The Religious Creed of Benjamin Franklin

The Religious Creed of Benjamin Franklin April 11, 2021

Benjamin Franklin (1706-1790) was one of the foremost founders of the United States of America. He was born in Boston to devout Christian parents who were Puritans. As members of its famous Old South Church, they embraced Calvinist theology and so taught their children. Calvinism emphasizes divine sovereignty in human affairs to the extent that all acts in the universe, thus all human actions, are preordained, predetermined by God so that there is no such thing as the freedom of humans to choose. Benjamin’s father Josiah saw spiritual potential in his youngest son Benjamin. So he directed him as a teenager toward Congregational ministry.

But when Benjamin Franklin was fifteen years old, he read lectures by the scientist Robert Boyle which sought to counter Deism with orthodox Christian belief. Benjamin said the published lectures achieved the opposite purpose in him. They caused him to then proclaim himself a Deist because he believed that the principles of Deism, which Boyle set forth and attempted to refute, made more sense to young Benjamin than Boyle’s arguments against them.

Several of the founding fathers of the USA were Deists or moderately so. Thomas Jefferson was a Deist. A foremost difference between post-apostolic, orthodox Christianity and Deism was that the former tenaciously asserts that Jesus of Nazareth was both fully man and fully God, as set forth especially in the Nicene Creed of 325, whereas Deism respects Jesus as a moral teacher yet does not regard him as divine. (See my book, The Restitution of Jesus Christ (2008, 600 pp.)

Benjamin Franklin’s life seemed to portray someone whose religious beliefs were somewhere between those of orthodox Christianity and Deism. Benjamin always held onto belief in a personal God who created the universe and sometimes acted in the affairs of humankind. Deists believed in some divine providence, especially regarding the origin of the universe, though they were divided on whether or not God was a personal being. But they unanimously surmised that the Deity left creation to the outworking of natural laws and therefore did not intervene in the affairs of humankind. Deists believed that religion ought to be based solely on reason, thus rejecting the concept of divine revelation to humans and thus divine inspiration of the Bible.

At age 51, Benjamin Franklin–who had been trained as a printer and publisher–wrote, “Without the Belief of a Providence that takes Cognizance of, guards and guides, and may favour particular Persons, there is no Motive to Worship a Deity, to fear its Displeasure, or to pray for its Protection.” Franklin even wrote his own prayers and wrote and published an alteration of Jesus so-called Lord’s Prayer for what he thought was more clarity. And at the Constitutional Convention held in Philadelphia in July, 1987, Franklin suggested he begin with prayer partly as an attempt to overcome political differences. But the motion failed because it was thought such prayer should be delivered by an ordained minister for which the Convention had no funds to support. I think it would have been better to forget clergy and do it themselves.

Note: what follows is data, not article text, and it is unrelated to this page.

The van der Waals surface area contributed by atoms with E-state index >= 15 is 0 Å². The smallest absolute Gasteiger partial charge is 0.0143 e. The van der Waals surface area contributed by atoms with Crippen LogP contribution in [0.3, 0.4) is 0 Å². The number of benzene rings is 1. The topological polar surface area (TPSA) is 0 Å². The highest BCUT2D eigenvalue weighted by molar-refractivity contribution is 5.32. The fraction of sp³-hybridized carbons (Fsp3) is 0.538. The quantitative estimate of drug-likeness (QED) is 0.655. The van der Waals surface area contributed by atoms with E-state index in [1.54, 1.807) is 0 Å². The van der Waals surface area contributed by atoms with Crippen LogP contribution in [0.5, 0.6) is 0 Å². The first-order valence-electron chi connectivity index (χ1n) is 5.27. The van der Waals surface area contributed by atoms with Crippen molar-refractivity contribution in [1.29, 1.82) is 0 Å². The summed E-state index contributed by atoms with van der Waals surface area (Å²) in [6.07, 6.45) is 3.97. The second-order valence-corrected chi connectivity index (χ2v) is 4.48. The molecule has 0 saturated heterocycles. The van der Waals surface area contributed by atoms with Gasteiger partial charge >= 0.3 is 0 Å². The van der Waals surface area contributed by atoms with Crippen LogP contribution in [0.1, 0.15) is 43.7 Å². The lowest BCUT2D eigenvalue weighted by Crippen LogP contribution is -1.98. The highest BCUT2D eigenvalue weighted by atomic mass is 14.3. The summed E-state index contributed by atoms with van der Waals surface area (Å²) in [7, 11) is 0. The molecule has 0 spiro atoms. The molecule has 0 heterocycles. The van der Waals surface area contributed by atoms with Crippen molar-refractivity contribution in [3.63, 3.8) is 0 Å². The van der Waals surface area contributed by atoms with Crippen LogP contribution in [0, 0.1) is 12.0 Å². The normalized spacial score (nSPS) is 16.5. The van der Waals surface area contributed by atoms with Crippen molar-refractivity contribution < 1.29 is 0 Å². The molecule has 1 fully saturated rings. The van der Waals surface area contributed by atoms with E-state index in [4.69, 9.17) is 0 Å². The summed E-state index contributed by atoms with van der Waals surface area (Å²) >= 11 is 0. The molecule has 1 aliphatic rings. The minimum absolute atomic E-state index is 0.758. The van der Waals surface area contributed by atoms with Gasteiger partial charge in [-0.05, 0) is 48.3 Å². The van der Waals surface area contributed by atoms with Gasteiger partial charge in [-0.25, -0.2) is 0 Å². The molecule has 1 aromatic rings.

Six weeks before Benjamin Franklin died, at the age of 84, Ezra Styles, the president of Yale College, wrote a letter to Franklin asking if he would commit his religious beliefs to writing. Not only had Franklin never done this, he surprisingly wrote to Styles revealing that no one had ever asked him to do that. So, Franklin obliged, and the following is what he wrote:

“You desire to know something of my religion. It is the first time I have been questioned upon it. But I cannot take your curiosity amiss, and shall endeavor in a few words to gratify it. Here is my creed:

“I believe in one God, the creator of the universe, that he governs by his providence, that he ought to be worshipped, that the most acceptable service we render to him is doing good to his other children, that the soul of man is immortal, and will be treated with justice in another life respecting its conduct in this.

“As to Jesus of Nazareth, my opinion of whom you particularly desire, I think his system of morals and his religion, as he left them to us, the best the world ever saw or is likely to see; but I apprehend it has received various corrupting changes, and I have, with most of the present dissenters in England, some doubts as to his divinity; though it is a question I do not dogmatize upon, having never studied it, and think it needless to busy myself with it now, when I expect soon an opportunity of knowing the truth with less trouble.”

So, witty Benjamin Franklin believed in a personal God who humans should worship, a God who enters into the affairs of humans and who is worthy of their prayers. Franklin also believed in an immortal soul, so that humans after death will be judged by God. But Franklin doubted Jesus was divine even though he held him in great respect, as did Thomas Jefferson. As to the main dogma that Christians believe about Jesus–that he died on the cross for their sins in order to actuate God’s forgiveness and to attain God’s salvation–Franklin does not address here in his creed. That was a central belief that he would have been taught growing up in his family–which is often called “atonement,” yet there are many theories about it–but one that thoroughgoing Deists firmly rejected.

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